[R-SIG-Finance] Random numbers with positive skewness

spencerg spencer.graves at prodsyse.com
Mon Jul 20 16:55:11 CEST 2009

      I believe that GARCH models tend to fit real data better than a 
normal, and GARCH with a skewed t often fits even better.  I'm not 
absolutely certain, but I believe a skewed t distribution can be 
estimated with the "garchFit" function in the "fGarch" package.  If it 
were my problem, I'd try "garchFit" to several real data set using a 
skewed t before I used simulation.  Then you could simulate more numbers 
using "garchSim". 

      To look for capabilities in R for historical price data, I did the 

hpd <- RSiteSearch.function('historical price data')

      This found 10 help pages in 8 contributed packages containing the 
indicated search term and displayed the results in a browser. 

      Hope this helps. 

James Toll wrote:
> Hi,
> I've been debating how to go about acquiring the historical data 
> necessary to backtest an indexing idea and I finally decided that 
> maybe I should first try it out on some randomly generated time series 
> data. So, for starters, I need to generate 100 time series to 
> represent 100 different equities, like, for example, the OEX.  To take 
> the place of 10 years of closing prices, I thought I could simply 
> generate 2520 price relatives using something along the lines of this:
> x <- rnorm(2520, mean = 1, sd = 0.02)
> But obviously, it's not likely that each of the components of a cap 
> weighted index of 100 equities is going to have price relatives with 
> an SD of 0.02.  So I'd like to be able to vary the SD for each.  I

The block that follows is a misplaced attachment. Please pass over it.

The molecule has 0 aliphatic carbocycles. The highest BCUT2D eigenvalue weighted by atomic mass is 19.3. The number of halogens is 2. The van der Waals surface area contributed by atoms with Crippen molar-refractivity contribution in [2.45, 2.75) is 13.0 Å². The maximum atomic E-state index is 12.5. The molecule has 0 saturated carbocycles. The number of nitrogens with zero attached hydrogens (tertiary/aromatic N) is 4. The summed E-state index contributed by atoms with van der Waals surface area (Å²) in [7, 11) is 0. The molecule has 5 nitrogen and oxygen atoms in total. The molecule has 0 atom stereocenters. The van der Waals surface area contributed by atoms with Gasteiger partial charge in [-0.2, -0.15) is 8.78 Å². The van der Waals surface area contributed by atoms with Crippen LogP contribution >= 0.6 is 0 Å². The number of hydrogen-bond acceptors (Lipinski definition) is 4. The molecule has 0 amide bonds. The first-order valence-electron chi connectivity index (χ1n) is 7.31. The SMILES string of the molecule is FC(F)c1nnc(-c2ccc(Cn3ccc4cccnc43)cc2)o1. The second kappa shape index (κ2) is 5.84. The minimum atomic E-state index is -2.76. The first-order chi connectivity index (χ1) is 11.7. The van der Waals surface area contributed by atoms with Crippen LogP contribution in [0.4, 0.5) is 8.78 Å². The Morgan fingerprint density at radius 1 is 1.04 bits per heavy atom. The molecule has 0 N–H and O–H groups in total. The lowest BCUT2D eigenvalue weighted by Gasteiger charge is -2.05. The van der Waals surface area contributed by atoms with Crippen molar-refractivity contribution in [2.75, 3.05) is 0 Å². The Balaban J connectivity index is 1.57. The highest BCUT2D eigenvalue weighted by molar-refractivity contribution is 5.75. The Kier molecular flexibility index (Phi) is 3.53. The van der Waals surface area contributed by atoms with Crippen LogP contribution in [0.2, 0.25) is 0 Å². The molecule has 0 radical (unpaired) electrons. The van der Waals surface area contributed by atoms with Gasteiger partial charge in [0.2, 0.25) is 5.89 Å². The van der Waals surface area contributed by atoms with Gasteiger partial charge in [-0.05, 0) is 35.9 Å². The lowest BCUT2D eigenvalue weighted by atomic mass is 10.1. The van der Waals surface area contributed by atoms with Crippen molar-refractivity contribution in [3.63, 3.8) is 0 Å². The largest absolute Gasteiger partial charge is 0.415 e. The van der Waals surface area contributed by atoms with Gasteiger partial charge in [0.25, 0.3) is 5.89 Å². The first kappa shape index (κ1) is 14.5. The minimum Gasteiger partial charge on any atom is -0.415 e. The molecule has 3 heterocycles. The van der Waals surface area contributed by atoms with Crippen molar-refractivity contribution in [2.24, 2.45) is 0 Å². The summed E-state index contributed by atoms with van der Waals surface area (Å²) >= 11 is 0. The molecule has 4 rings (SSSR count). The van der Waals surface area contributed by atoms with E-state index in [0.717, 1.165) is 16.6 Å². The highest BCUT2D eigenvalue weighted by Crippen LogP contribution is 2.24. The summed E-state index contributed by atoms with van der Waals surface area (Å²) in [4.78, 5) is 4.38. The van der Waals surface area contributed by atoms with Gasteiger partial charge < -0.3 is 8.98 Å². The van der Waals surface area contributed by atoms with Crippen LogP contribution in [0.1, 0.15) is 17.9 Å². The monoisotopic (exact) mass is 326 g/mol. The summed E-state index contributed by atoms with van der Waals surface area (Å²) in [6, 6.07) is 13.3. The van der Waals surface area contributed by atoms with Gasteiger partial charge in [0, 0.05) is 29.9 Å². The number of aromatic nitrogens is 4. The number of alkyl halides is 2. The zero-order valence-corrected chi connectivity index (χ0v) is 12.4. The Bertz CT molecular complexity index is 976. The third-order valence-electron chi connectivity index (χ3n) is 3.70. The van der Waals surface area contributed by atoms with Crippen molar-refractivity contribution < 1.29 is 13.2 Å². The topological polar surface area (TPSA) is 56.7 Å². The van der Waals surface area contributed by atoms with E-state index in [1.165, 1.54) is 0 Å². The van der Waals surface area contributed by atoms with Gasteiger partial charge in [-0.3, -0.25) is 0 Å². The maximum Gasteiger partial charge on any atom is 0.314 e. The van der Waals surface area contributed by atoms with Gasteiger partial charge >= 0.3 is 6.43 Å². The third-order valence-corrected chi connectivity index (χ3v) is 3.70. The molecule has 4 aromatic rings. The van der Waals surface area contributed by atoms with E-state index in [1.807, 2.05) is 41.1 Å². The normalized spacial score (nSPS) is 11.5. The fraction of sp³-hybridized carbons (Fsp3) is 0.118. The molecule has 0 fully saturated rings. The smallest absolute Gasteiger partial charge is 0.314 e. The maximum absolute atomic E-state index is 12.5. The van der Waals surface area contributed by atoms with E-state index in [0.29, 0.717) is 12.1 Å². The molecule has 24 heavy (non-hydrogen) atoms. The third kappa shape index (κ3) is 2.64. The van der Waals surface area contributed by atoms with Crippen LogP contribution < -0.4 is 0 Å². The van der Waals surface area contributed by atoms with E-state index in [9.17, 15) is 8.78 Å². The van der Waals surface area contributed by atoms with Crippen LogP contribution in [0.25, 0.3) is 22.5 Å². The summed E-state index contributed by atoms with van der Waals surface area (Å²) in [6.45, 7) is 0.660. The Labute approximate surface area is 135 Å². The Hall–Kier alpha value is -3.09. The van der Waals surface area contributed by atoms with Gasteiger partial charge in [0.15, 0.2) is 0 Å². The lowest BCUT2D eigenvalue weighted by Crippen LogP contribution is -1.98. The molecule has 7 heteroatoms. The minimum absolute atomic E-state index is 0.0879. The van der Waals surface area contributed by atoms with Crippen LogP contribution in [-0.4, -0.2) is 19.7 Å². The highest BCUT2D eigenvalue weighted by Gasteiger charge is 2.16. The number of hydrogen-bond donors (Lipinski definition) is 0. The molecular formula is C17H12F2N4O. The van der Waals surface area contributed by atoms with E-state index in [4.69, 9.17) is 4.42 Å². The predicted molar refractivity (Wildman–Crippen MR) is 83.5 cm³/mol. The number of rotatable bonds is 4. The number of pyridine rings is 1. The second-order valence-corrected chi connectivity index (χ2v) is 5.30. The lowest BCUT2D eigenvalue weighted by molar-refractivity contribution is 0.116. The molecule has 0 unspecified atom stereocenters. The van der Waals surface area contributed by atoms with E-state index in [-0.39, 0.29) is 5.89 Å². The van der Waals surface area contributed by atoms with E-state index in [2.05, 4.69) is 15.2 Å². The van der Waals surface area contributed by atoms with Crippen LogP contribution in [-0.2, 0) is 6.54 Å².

> thought I could just as easily randomly generate a vector of SD's for 
> use in generating each time series like so:
> y<-rnorm(100, mean = 0.025, sd = 0.007)
> The problem I'm running into is that when generating the SD's for each 
> of the 100 time series my wild guess is that the mean might be 
> somewhere between 0.02 and 0.03, and I think the SD might be somewhere 
> around 0.007, but I don't think a normal distribution really works at 
> all.  I think I need a lot of positive skewness to the distribution.
> BTW, all of these wild guesses are simply based upon my experience as 
> an option market maker (which may be worthless to this task), and 
> there are lots of equities that normally trade between 30 and 50 
> volatility, but then I've also traded tech stocks with vols around 80 
> and 90.  So basically I think the bulk of the distribution of SD's is 
> between 0.02 and 0.03, they taper off on the left side around 0.01, 
> maybe a little lower, but then on the right side the long tail goes up 
> to around 0.06.  If my assumptions / conclusions are totally off base 
> please feel free to tell me.  This is definitely my first attempt at 
> any kind of backtesting.
> Is there some other method of generating random numbers that will 
> allow me to control the skewness of the distribution?  Thanks.
> James
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